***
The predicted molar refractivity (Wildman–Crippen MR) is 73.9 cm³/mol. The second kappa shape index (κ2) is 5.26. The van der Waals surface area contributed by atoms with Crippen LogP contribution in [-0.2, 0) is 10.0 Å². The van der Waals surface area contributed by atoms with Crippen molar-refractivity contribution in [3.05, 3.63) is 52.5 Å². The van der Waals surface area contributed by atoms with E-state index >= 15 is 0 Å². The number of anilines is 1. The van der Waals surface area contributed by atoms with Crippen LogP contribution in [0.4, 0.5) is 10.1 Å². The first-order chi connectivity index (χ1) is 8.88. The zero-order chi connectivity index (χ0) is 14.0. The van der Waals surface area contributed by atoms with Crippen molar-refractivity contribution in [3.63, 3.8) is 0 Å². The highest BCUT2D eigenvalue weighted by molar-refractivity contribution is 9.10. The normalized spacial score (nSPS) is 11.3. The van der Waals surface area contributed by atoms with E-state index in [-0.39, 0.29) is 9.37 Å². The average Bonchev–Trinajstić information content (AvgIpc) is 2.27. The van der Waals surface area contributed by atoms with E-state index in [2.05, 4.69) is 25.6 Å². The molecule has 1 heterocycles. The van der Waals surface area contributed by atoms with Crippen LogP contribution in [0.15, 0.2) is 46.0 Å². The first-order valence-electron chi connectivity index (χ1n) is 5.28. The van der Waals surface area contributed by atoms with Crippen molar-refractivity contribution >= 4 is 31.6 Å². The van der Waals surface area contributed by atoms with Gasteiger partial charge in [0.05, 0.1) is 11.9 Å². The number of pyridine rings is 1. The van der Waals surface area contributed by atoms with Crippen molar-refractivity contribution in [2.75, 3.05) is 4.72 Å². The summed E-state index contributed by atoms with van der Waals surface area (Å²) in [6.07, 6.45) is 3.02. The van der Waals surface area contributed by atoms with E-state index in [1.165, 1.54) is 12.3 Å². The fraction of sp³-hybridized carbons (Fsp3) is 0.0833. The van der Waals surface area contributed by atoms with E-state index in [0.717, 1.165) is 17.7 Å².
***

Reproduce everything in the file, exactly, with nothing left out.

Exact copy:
The predicted molar refractivity (Wildman–Crippen MR) is 73.9 cm³/mol. The second kappa shape index (κ2) is 5.26. The van der Waals surface area contributed by atoms with Crippen LogP contribution in [-0.2, 0) is 10.0 Å². The van der Waals surface area contributed by atoms with Crippen molar-refractivity contribution in [3.05, 3.63) is 52.5 Å². The van der Waals surface area contributed by atoms with E-state index >= 15 is 0 Å². The number of anilines is 1. The van der Waals surface area contributed by atoms with Crippen LogP contribution in [0.4, 0.5) is 10.1 Å². The first-order chi connectivity index (χ1) is 8.88. The zero-order chi connectivity index (χ0) is 14.0. The van der Waals surface area contributed by atoms with Crippen molar-refractivity contribution in [3.63, 3.8) is 0 Å². The highest BCUT2D eigenvalue weighted by molar-refractivity contribution is 9.10. The normalized spacial score (nSPS) is 11.3. The van der Waals surface area contributed by atoms with E-state index in [-0.39, 0.29) is 9.37 Å². The average Bonchev–Trinajstić information content (AvgIpc) is 2.27. The van der Waals surface area contributed by atoms with E-state index in [2.05, 4.69) is 25.6 Å². The molecule has 1 heterocycles. The van der Waals surface area contributed by atoms with Crippen LogP contribution in [0.15, 0.2) is 46.0 Å². The first-order valence-electron chi connectivity index (χ1n) is 5.28. The van der Waals surface area contributed by atoms with Crippen molar-refractivity contribution >= 4 is 31.6 Å². The van der Waals surface area contributed by atoms with Gasteiger partial charge in [0.05, 0.1) is 11.9 Å². The number of pyridine rings is 1. The van der Waals surface area contributed by atoms with Crippen molar-refractivity contribution in [2.75, 3.05) is 4.72 Å². The summed E-state index contributed by atoms with van der Waals surface area (Å²) in [6.07, 6.45) is 3.02. The van der Waals surface area contributed by atoms with E-state index in [1.165, 1.54) is 12.3 Å². The fraction of sp³-hybridized carbons (Fsp3) is 0.0833. The van der Waals surface area contributed by atoms with E-state index in [0.717, 1.165) is 17.7 Å².